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UPDATE 1-Bank of Canada holds rates steady, says COVID-19 impact has likely peaked

(Adds CAD move, details)

OTTAWA, June 3 (Reuters) – The Bank of Canada held its key overnight interest rate steady on Wednesday and said the impact of the coronavirus pandemic on the global economy appears to have peaked, while the Canadian economy seems to have avoided worst-case scenario projections.

The decision to hold rates steady came on the same day new governor Tiff Macklem took helm of the central bank. The bank slashed rates three times to a record low 0.25% in March and launched its first ever large-scale bond buying program in response to the coronavirus pandemic and low oil prices.

“In Canada, the pandemic has led to historic losses in output and jobs. Still, the Canadian economy appears to have avoided the most severe scenario,” the bank said in its release.

The vast majority of economists polled by Reuters last week said they expect the bank will hold rates at 0.25% until at least the end of next year, while money markets do not expect any further moves this year.

The Canadian dollar rose to 1.3490 per U.S. dollar, or 74.13 U.S. cents, after the interest rate decision.

Macklem, a long time central banker and former dean of a prominent Canadian business school, takes over from former Governor Stephen Poloz, who retired following a seven-year term on Tuesday.

The central bank has stated it can deliver more monetary stimulus if needed to meet its 2% inflation target. (Reporting by Kelsey Johnson, Julie Gordon and Steve Scherer in Ottawa Editing by Chizu Nomiyama and Marguerita Choy)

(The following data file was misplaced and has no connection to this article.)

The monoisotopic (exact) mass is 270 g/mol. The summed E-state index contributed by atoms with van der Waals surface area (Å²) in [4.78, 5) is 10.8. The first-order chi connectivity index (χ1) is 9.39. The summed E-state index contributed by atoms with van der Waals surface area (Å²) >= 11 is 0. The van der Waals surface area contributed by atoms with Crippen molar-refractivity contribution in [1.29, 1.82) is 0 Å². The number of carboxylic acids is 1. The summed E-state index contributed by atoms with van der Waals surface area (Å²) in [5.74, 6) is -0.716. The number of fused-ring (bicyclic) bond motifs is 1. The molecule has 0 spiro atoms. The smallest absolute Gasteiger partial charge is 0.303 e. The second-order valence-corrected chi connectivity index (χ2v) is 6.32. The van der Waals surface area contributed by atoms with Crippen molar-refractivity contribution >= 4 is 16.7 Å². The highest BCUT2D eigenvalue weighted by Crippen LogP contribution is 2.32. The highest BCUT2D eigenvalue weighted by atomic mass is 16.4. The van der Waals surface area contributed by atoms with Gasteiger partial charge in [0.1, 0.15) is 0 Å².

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Church leaders rubuke Trump for use of tear gas on George Floyd protesters for ‘photo-op’

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Donald Trump used the religious backdrop to take photos while protests were taking place in opposition to police brutality against Black Americans, following the death of George Floyd. Mr Floyd died last week after then Minneapolis police officer, Derek Chauvin, knelt on his neck while detaining him.

The protests started in Minneapolis, and quickly spread to Chicago and New York, and many other cities across the US over the weekend.

Trump’s visit to a religious shrine came the morning after he made a very public trek from the White House to St. John’s Episcopal Church, which caught on fire during riots on Sunday.

In order for the president to get to the church, he had to cross Lafayette Square, which was full of demonstrators peacefully protesting outside the White House gates.